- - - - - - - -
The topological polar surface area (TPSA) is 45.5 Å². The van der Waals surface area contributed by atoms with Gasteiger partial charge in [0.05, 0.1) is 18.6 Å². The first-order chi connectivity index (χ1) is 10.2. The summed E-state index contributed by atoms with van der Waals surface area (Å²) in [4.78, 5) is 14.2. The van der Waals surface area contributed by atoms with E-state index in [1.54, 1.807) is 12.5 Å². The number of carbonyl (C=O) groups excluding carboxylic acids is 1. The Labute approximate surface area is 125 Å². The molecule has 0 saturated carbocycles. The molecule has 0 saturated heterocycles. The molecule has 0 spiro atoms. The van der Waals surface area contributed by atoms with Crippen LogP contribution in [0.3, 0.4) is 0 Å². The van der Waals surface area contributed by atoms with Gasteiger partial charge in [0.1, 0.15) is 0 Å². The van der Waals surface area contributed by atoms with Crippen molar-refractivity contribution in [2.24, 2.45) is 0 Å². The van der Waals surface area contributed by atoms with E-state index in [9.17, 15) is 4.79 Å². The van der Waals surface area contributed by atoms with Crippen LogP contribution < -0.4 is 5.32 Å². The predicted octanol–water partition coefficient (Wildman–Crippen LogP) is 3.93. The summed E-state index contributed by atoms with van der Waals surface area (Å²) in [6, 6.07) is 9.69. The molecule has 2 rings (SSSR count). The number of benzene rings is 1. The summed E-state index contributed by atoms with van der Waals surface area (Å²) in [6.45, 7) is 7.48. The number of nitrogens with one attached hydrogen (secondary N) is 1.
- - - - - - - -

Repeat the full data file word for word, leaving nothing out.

The topological polar surface area (TPSA) is 45.5 Å². The van der Waals surface area contributed by atoms with Gasteiger partial charge in [0.05, 0.1) is 18.6 Å². The first-order chi connectivity index (χ1) is 10.2. The summed E-state index contributed by atoms with van der Waals surface area (Å²) in [4.78, 5) is 14.2. The van der Waals surface area contributed by atoms with E-state index in [1.54, 1.807) is 12.5 Å². The number of carbonyl (C=O) groups excluding carboxylic acids is 1. The Labute approximate surface area is 125 Å². The molecule has 0 saturated carbocycles. The molecule has 0 saturated heterocycles. The molecule has 0 spiro atoms. The van der Waals surface area contributed by atoms with Crippen LogP contribution in [0.3, 0.4) is 0 Å². The van der Waals surface area contributed by atoms with Gasteiger partial charge in [0.1, 0.15) is 0 Å². The van der Waals surface area contributed by atoms with Crippen molar-refractivity contribution in [2.24, 2.45) is 0 Å². The van der Waals surface area contributed by atoms with E-state index in [9.17, 15) is 4.79 Å². The van der Waals surface area contributed by atoms with Crippen LogP contribution < -0.4 is 5.32 Å². The predicted octanol–water partition coefficient (Wildman–Crippen LogP) is 3.93. The summed E-state index contributed by atoms with van der Waals surface area (Å²) in [6, 6.07) is 9.69. The molecule has 2 rings (SSSR count). The number of benzene rings is 1. The summed E-state index contributed by atoms with van der Waals surface area (Å²) in [6.45, 7) is 7.48. The number of nitrogens with one attached hydrogen (secondary N) is 1.